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Bayesian approach using spatiotemporal features for suitable next hop selection in opportunistic networks (BPPR) is an OppNet routing protocol based on Bayesian posterior probability that uses spatiotemporal features of a node mobility to determine the movement pattern of the nodes among several “area of interests” or cluster points, determined dynamically within the network. The major contribution of this work includes determining the cluster points within the network where a specific number of nodes generally gather, recording the spatiotemporal features of node movement within these clusters with respect to time duration of day and day of week, and finally predicting the future location of a node using Bayes' posterior probability. On analysis, it is found that this model outperforms the benchmark protocols—Epidemic, Prophet, HBPR, NexT, and EBC in terms of delivery probability, hop count average, overhead ratio, and number of messages dropped.

RESEARCH ARTICLE

Development of an indoor corridor localization system based on a WCL method with corridor area selection and distance compensation

  •  26 February 2024

Graphical Abstract

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In this paper, an RSSI-based WCL method for indoor corridor scenarios is developed. The possible corridor area where the target node should be located is automatically selected, and distance values converted from measured RSSIs are also compensated to alleviate the RSSI variation problem. The proposed method outperforms the original WCL method by 53.053%, as indicated by average localization errors, while all estimated positions fall within the corridor areas by 100%.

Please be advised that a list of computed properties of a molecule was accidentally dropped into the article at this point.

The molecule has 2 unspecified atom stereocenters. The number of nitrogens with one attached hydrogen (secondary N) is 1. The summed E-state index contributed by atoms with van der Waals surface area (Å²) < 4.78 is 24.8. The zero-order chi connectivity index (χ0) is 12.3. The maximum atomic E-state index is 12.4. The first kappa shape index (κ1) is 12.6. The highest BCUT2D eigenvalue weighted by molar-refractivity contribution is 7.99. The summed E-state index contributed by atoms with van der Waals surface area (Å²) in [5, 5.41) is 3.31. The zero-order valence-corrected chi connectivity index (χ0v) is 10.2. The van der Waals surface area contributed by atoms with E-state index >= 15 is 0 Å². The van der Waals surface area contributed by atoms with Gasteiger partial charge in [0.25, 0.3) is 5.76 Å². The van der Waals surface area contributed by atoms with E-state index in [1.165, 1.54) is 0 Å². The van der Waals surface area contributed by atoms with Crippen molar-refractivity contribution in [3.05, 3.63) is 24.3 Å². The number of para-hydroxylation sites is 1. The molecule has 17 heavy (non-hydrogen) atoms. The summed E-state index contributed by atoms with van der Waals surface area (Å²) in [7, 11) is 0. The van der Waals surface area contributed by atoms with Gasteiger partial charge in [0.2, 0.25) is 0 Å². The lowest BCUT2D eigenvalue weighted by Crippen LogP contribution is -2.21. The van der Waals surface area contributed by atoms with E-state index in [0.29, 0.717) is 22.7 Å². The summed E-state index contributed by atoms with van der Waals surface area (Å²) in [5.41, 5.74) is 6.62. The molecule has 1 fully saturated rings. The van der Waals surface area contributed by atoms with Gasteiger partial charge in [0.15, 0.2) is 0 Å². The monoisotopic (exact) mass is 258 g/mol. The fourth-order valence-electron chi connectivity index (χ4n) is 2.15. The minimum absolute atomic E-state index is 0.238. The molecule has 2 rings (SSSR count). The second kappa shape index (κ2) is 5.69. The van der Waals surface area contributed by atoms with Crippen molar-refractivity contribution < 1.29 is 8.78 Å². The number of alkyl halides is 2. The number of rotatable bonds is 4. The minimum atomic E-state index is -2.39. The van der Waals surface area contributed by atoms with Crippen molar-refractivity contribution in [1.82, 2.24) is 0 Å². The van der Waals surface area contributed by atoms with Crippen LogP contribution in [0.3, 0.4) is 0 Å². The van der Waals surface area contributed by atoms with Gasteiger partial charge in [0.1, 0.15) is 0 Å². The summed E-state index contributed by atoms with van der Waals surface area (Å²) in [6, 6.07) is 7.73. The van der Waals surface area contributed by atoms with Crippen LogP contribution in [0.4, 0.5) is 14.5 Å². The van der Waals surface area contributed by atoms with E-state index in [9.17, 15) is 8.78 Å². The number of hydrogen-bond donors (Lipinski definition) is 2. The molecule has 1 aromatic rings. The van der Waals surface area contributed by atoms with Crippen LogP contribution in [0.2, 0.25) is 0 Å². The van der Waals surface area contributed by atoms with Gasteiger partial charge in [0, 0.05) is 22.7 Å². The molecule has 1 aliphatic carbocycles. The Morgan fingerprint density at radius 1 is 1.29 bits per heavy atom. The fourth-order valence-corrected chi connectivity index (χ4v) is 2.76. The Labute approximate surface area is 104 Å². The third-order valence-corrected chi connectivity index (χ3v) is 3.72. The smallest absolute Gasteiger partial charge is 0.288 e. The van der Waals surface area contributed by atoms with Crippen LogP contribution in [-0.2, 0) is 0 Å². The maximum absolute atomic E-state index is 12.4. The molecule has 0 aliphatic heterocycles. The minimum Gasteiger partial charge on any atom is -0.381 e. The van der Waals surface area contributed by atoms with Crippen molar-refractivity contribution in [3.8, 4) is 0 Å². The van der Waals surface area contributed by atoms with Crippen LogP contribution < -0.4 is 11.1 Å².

RESEARCH ARTICLE

OHRDBN: An optimized hybrid model of RBF and DBN for obstacle‐aware routing with optimal path selection in VANET sector

  •  25 February 2024

Graphical Abstract

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The main aspect of the proposed work is to detect the obstacle and determine the path availability. The parameter optimization in the Hybrid classifier model is done with the help of the Adaptive Chimp Optimization Algorithm (ACOA). Finally, the objective function for the proposed work is constructed by considering various constraints like distance, energy, link availability, life span, link duration, and mobility. The outcome of the suggested model demonstrates that it attains better result than the other approaches.